Half-metre sea-level fluctuations on centennial timescales from mid-Holocene corals of Southeast Asia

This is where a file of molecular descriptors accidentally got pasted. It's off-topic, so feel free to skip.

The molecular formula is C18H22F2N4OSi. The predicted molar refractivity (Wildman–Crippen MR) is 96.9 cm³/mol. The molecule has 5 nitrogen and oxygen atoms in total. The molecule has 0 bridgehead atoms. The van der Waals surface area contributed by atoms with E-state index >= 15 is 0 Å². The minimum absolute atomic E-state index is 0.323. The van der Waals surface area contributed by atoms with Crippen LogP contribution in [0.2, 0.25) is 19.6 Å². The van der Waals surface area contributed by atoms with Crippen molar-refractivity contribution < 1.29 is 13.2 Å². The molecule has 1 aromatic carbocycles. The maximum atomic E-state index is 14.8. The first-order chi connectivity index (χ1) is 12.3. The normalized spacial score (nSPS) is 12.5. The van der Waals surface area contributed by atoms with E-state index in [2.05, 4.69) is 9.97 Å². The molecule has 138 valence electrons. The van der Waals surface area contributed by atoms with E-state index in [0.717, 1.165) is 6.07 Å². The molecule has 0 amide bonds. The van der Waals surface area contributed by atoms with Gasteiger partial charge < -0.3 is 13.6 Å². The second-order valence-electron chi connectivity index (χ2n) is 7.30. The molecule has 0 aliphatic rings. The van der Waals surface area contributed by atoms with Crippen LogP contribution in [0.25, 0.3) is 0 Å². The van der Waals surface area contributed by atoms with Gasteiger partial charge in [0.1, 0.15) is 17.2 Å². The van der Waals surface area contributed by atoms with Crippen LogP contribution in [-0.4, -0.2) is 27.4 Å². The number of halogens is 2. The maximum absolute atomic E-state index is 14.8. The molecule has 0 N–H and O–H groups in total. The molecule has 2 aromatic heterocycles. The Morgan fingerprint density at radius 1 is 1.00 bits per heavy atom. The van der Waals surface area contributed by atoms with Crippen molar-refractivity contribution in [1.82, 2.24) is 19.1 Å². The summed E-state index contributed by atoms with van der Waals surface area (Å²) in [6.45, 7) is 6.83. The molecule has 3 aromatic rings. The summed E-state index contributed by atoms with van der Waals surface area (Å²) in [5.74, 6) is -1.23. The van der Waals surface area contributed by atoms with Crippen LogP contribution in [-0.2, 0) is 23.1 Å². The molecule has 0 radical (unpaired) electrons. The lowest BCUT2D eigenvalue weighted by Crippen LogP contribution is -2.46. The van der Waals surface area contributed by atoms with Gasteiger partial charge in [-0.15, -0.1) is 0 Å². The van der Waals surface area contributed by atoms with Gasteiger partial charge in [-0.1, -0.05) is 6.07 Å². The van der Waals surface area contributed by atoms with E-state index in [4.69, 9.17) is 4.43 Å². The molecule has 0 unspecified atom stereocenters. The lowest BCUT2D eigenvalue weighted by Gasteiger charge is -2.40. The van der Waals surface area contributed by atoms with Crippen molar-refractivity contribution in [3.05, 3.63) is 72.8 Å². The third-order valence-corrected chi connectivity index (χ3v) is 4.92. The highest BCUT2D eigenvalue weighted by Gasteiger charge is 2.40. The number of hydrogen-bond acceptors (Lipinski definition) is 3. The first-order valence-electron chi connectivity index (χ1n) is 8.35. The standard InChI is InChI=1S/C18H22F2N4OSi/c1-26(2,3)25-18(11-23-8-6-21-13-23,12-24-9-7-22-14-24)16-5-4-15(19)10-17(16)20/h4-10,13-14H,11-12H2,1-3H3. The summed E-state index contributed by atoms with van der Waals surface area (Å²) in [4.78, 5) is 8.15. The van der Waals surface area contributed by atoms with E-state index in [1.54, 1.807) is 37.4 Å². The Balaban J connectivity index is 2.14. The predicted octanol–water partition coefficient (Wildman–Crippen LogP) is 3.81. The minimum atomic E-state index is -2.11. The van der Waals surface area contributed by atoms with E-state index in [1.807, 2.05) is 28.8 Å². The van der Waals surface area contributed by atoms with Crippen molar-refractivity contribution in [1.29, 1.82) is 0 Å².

Sea-level rise is a global problem, yet to forecast future changes, we must understand how and why relative sea level (RSL) varied in the past, on local to global scales. In East and Southeast Asia, details of Holocene RSL are poorly understood. Here we present two independent high-resolution RSL proxy records from Belitung Island on the Sunda Shelf. These records capture spatial variations in glacial isostatic adjustment and paleotidal range, yet both reveal a RSL history between 6850 and 6500 cal years BP that includes two 0.6 m fluctuations, with rates of RSL change reaching 13±4 mm per year (2σ). Observations along the south coast of China, although of a lower resolution, reveal fluctuations similar in amplitude and timing to those on the Sunda Shelf. The consistency of the Southeast Asian records, from sites 2,600 km apart, suggests that the records reflect regional changes in RSL that are unprecedented in modern times.

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